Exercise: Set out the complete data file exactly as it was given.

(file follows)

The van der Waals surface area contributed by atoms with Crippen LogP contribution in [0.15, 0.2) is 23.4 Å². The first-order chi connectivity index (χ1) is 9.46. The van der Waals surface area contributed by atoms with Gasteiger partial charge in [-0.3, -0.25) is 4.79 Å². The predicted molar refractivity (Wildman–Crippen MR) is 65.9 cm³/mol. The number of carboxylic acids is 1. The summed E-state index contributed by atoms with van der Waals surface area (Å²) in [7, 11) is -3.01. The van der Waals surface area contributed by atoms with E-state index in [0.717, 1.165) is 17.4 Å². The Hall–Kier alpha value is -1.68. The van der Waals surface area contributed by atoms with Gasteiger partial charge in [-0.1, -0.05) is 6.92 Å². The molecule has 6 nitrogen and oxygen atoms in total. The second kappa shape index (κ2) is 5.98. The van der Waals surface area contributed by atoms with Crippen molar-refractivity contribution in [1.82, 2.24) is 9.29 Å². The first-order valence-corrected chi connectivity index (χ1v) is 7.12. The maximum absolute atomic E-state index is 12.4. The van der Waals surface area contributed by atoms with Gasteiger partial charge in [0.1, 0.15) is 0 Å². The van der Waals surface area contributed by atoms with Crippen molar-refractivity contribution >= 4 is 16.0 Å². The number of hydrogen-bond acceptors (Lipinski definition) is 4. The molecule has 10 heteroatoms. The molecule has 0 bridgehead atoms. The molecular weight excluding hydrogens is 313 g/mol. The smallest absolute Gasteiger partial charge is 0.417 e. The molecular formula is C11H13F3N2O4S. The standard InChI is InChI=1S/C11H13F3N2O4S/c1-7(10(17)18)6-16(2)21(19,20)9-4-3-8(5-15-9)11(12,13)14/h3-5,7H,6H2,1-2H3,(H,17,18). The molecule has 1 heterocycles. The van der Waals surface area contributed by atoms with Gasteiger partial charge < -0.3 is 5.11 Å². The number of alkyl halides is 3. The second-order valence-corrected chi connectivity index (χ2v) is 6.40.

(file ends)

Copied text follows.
The van der Waals surface area contributed by atoms with Crippen LogP contribution in [0.15, 0.2) is 23.4 Å². The first-order chi connectivity index (χ1) is 9.46. The van der Waals surface area contributed by atoms with Gasteiger partial charge in [-0.3, -0.25) is 4.79 Å². The predicted molar refractivity (Wildman–Crippen MR) is 65.9 cm³/mol. The number of carboxylic acids is 1. The summed E-state index contributed by atoms with van der Waals surface area (Å²) in [7, 11) is -3.01. The van der Waals surface area contributed by atoms with E-state index in [0.717, 1.165) is 17.4 Å². The Hall–Kier alpha value is -1.68. The van der Waals surface area contributed by atoms with Gasteiger partial charge in [-0.1, -0.05) is 6.92 Å². The molecule has 6 nitrogen and oxygen atoms in total. The second kappa shape index (κ2) is 5.98. The van der Waals surface area contributed by atoms with Crippen molar-refractivity contribution in [1.82, 2.24) is 9.29 Å². The first-order valence-corrected chi connectivity index (χ1v) is 7.12. The maximum absolute atomic E-state index is 12.4. The van der Waals surface area contributed by atoms with Gasteiger partial charge in [0.1, 0.15) is 0 Å². The van der Waals surface area contributed by atoms with Crippen molar-refractivity contribution >= 4 is 16.0 Å². The number of hydrogen-bond acceptors (Lipinski definition) is 4. The molecule has 10 heteroatoms. The molecule has 0 bridgehead atoms. The molecular weight excluding hydrogens is 313 g/mol. The smallest absolute Gasteiger partial charge is 0.417 e. The molecular formula is C11H13F3N2O4S. The standard InChI is InChI=1S/C11H13F3N2O4S/c1-7(10(17)18)6-16(2)21(19,20)9-4-3-8(5-15-9)11(12,13)14/h3-5,7H,6H2,1-2H3,(H,17,18). The molecule has 1 heterocycles. The van der Waals surface area contributed by atoms with Gasteiger partial charge < -0.3 is 5.11 Å². The number of alkyl halides is 3. The second-order valence-corrected chi connectivity index (χ2v) is 6.40.